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Council seeks update on Port Hawkesbury Paper’s wind farm plans  

Credit:  By Alec Bruce, Local Journalism Initiative Reporter | Guysborough Journal | Wed., March 24, 2021 | www.thestar.com ~~

ST. MARY’S – Councillors for the Municipality of the District of St. Mary’s raised questions at their committee of the whole meeting last week about the status of a major energy projected for the Strait area, tentatively slated to begin construction next year.

In February, Port Hawkesbury Paper (PHP) announced that it had “directly funded” the installation of two meteorological towers as crucial steps to building a 112-megawatt wind farm at Pirate Harbour in Guysborough County.

During a routine review of a company information circular on general policies and practices circulated to St. Mary’s council, however, Warden Greg Wier noted that while he actually sits on a PHP committee, “they haven’t even called a meeting, and I’ve been here since October.”

According to PHP, the initiative would be the largest wind farm in Nova Scotia and supply green power directly to its operations. Construction of the facility would generate local employment and significant ongoing tax revenues in the province, the company said.

The towers will collect wind data, which will help verify the strength and reliability of the resource over the next 12 months. Based on the data obtained, and subject to regulatory approvals, construction on the farm could begin in 2022.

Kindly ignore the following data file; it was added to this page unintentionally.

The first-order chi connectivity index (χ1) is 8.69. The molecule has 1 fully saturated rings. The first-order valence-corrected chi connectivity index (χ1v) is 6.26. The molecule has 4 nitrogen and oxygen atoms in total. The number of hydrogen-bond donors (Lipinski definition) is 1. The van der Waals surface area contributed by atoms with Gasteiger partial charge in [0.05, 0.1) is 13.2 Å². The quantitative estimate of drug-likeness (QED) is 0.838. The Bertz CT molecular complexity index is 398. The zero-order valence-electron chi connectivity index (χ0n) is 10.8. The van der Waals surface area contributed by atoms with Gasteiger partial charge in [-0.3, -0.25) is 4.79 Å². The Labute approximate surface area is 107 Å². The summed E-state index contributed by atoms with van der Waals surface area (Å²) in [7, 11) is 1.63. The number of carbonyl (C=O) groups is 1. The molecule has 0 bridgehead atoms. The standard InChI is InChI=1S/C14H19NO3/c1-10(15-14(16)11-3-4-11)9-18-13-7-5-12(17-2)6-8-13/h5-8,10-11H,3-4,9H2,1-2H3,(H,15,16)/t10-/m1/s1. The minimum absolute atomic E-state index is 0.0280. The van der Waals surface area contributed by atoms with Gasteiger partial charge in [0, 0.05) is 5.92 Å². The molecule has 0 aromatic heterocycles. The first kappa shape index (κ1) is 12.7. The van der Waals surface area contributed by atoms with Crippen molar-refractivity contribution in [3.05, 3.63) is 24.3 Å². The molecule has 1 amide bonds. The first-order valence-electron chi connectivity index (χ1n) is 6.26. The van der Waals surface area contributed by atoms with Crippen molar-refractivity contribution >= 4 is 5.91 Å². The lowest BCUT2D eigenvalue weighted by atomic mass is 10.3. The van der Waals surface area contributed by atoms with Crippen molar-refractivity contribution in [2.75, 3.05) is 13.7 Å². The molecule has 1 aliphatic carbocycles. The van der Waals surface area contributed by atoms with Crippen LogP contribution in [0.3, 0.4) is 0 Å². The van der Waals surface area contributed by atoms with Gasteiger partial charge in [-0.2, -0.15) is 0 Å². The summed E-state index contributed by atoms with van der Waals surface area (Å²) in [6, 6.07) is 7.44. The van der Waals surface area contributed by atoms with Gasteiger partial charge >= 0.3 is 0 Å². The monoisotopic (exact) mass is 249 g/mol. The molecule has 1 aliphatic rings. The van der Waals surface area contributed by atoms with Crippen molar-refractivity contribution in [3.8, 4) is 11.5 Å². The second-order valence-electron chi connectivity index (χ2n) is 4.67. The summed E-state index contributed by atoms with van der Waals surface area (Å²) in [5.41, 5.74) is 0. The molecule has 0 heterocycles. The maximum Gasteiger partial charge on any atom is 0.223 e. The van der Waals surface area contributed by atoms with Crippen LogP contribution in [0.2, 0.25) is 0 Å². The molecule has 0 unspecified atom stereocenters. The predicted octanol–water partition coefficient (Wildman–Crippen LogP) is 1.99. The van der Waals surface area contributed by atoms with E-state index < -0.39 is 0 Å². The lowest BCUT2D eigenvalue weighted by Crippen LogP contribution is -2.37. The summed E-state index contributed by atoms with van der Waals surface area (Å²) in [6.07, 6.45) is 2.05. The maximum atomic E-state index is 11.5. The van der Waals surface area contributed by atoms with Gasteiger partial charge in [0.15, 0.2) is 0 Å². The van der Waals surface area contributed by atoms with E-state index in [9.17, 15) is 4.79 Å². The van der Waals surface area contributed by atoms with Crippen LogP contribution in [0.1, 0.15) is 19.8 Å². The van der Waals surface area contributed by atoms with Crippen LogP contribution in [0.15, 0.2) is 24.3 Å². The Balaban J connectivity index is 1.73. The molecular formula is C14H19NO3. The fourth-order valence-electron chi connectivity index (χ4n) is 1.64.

“We are excited about the potential of this project to contribute to our mission to make Port Hawkesbury Paper the highest quality and most competitive producer of supercalendered paper in North America while at the same time being a great place to work, environmentally responsible and a strong contributor to the province of Nova Scotia,” Ron Stern, president Stern Partners, one of PHP’s major owners, said in a news release on Feb. 12.

PHP – the largest industrial employer in the region and the biggest energy consumer on the Nova Scotia grid – has been the sole remaining market for an oversupply of wood chips and logs from St. Mary’s forestry since Northern Pulp’s shutdown last year.

Last year, PHP’s Sustainability and Outreach Leader, Andrew Fedora, told The Journal, “Fifty per cent of our wood procurement comes from small private woodlands. In 2019, 11 per cent of our small private purchases were from Guysborough County.”

Regarding PHP’s wind farm plans, Wier said, “Maybe, I will make a call.”

Source:  By Alec Bruce, Local Journalism Initiative Reporter | Guysborough Journal | Wed., March 24, 2021 | www.thestar.com

This article is the work of the source indicated. Any opinions expressed in it are not necessarily those of National Wind Watch.

The copyright of this article resides with the author or publisher indicated. As part of its noncommercial effort to present the environmental, social, scientific, and economic issues of large-scale wind power development to a global audience seeking such information, National Wind Watch endeavors to observe “fair use” as provided for in section 107 of U.S. Copyright Law and similar “fair dealing” provisions of the copyright laws of other nations. Send requests to excerpt, general inquiries, and comments via e-mail.

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